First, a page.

As welcoming, easy to talk to, and excited about the future.
I would be pretty pleased if I was remembered in the same way as my nan. Among friends and family she is remembered as someone who made everything grow, from plants to people. I’m not sure if I can live up to that, but working towards that is sure to have some good outcomes.
By my loved ones (not by facebook!)
Passionate and compassionate – as a friend, a lover and an artist. Someone who never reached artistic ‘fame’ but whose work affected people’s understanding of themselves, making them question their daily experience.
A woman who was strong, wild and free. Someone who wasn’t afraid to try anything and everything.
As an artist with integrity. As a colourful person. As someone who loved deeply and farted openly.
Angry, Purposeful, Compassionate and Articulate.
As someone who liked laughing, thinking, talking, touching and dancing with others.
I don’t think I care much about being remembered.
That tent guy.
As someone who inspired a generation.
As extraordinarily humble and superhumanly self-effacing.
Fondly by the few I hold close, and regarded by the rest.
I’d like to be remembered as someone who: made a contribution to the world through dance, that contributed to my indigenous communities and made them proud and as someone who had slick music selections.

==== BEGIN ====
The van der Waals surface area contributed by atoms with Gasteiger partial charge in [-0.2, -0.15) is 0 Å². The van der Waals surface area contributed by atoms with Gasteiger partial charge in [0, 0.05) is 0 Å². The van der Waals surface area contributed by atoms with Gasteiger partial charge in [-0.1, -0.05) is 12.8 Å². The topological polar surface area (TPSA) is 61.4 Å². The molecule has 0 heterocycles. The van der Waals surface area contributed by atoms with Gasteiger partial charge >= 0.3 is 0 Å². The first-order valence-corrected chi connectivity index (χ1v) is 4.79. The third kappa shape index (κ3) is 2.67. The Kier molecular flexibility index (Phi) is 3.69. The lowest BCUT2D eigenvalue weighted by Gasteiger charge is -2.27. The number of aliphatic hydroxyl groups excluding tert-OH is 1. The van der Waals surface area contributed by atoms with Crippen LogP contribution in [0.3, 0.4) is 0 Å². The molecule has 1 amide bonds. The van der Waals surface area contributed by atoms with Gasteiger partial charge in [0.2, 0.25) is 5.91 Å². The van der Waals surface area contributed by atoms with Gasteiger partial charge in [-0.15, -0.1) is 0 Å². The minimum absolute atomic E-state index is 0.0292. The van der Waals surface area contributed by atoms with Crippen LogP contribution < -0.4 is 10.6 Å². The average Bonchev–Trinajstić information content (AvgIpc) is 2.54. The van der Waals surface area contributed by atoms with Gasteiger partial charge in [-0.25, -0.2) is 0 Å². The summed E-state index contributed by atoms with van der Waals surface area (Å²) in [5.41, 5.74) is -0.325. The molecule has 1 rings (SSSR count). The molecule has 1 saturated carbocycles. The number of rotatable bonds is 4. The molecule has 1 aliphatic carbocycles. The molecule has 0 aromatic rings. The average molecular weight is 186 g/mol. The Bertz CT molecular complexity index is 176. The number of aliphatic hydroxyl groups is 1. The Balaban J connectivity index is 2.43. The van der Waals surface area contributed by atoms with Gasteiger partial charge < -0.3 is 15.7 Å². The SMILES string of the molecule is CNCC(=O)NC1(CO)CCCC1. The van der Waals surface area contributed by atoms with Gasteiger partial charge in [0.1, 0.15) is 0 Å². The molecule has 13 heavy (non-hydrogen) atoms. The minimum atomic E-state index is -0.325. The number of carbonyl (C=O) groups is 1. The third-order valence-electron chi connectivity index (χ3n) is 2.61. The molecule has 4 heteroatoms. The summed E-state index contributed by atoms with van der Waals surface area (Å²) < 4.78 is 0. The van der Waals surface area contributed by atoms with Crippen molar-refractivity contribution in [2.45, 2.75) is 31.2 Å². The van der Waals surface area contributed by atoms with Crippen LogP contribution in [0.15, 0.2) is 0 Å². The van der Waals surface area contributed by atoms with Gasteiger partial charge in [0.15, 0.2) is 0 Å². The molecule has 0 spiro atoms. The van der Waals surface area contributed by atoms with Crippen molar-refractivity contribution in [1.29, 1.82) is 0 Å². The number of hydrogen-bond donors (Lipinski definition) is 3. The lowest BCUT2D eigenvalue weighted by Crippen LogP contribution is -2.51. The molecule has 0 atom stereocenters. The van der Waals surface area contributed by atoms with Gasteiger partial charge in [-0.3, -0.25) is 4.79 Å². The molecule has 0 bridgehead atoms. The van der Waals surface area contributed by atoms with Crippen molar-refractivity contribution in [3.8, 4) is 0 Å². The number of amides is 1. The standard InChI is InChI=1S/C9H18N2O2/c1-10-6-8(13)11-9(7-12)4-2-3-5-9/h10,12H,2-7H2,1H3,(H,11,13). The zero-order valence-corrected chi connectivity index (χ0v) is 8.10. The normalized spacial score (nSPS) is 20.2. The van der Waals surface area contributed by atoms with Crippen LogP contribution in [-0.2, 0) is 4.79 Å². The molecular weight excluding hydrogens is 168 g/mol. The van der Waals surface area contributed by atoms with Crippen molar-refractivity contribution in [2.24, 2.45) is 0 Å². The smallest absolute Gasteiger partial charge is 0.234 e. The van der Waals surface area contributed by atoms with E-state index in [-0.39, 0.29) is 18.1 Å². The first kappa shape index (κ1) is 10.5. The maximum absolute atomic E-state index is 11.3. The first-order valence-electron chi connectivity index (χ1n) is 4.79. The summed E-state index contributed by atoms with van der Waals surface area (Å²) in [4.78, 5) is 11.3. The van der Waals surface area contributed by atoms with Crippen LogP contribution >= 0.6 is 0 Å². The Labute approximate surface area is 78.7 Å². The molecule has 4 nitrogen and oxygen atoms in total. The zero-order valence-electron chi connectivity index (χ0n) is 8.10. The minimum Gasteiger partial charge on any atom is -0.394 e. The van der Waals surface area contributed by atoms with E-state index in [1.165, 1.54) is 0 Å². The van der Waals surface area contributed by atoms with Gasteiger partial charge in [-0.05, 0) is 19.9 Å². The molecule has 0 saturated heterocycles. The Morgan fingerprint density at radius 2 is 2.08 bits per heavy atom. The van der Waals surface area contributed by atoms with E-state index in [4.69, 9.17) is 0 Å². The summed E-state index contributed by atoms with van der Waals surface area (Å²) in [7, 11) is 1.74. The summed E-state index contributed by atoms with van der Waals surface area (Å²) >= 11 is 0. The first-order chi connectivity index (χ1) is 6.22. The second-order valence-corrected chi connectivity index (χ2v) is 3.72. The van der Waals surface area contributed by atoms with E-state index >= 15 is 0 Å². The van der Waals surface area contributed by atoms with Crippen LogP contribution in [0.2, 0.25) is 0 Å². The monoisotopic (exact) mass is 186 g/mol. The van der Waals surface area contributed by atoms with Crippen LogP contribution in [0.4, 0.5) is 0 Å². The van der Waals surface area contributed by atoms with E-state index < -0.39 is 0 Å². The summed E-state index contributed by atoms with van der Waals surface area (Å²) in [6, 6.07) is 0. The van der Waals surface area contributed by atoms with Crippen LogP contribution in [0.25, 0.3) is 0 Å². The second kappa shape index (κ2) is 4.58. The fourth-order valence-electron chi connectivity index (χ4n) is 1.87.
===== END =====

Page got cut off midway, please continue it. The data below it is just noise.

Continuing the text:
I would like to be remembered as a pioneer. As a fierce, wild woman who lived life to the full and made great change. As a loving person. As a great footballer. Ha!
Personally I do not want to be remembered beyond the circle of friends and family. I would love it if our culture arrived at a point where we did not need to be remembered; that the cult of the self crumbled with age, becoming dust and redistributed at the folly of the wind.
Pony Express share the opinion that ephemerality is preferable to posthumous remembrance. We embrace death as a welcome relief from existence, and find the thought of taking pains to be remembered after death during one’s lifetime terribly gauche.
A good friend, active member of communities.
Loving mamma with funny earrings.
I don’t want to be remembered.
As someone who provoked thoughtful conversation.
The baby mama of revolution.
As a champion of human stories. As someone who could love anyone, as a master of capturing the human condition, as someone who fostered compassion and humanity among disparate groups of people, as someone who helped people find love for each other.
I don’t really think about that. It’s more important for me to think about what needs to change today and how we make it happen.